This project was presented to 39 high-school teachers and 184 high-school students (K-9 and K-10) during the summer semester of the 2019/2020 school year. The teachers who participated in the project taught the following subjects: geography (9), biology (8), chemistry (4), physics (9), mathematics (5), and informatics (4). The students were from classes with various extended profiles. Due to pandemic restrictions, activities were conducted online, therefore without field excursion. Participants had the opportunity to access prepared data and software beforehand. All participants were volunteers from various Polish schools. After the activity, teacher and student opinions about the project were collected. The teachers were interviewed using four main questions:
  • (QT1): What is your opinion regarding the project? Do you think that it might be interesting for students?
  • (QT2): Do you think that it is possible to carry out the project at school? What difficulties do you expect?
  • (QT3): What do you think are the project’s advantages and disadvantages?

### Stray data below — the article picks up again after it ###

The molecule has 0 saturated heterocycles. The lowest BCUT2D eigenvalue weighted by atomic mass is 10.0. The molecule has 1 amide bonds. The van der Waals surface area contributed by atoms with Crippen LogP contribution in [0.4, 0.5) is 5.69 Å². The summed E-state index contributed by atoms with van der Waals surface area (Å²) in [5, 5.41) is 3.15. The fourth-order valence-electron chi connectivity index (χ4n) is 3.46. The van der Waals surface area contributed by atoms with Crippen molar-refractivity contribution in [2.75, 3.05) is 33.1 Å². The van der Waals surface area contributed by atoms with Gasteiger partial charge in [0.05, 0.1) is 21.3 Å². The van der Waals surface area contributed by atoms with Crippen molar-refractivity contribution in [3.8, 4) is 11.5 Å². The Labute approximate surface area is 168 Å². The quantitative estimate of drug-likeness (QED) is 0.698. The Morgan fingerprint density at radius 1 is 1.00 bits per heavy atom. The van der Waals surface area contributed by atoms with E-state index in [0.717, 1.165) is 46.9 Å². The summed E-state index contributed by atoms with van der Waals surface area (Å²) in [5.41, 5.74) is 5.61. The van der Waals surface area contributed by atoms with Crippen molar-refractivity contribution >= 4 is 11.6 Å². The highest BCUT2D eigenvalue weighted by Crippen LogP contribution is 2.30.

• (QT4): Can these types of projects influence student interests and choices with regard to field of study?
Students were asked to state their agreement to the nine sentences (see Table 1) on a Likert-like scale. We summarize their answers later in this paper. Both approaches are widely used to evaluate introduced educational innovations [33,34] and in the field of remote sensing education [35].

3.2. Results

The first question asked of teachers was: “What is your opinion regarding the project? Do you think that it might be interesting for students”? The vast majority (92%) of teachers said that the project was interesting and might be interesting for students. They stressed the substantial benefit from working on real data that students could obtain by themselves. Some of them (36%) said that this was a type of real scientific experiment that could bring science closer to students and also show how laboratory work takes place. We cite one of the geography teachers: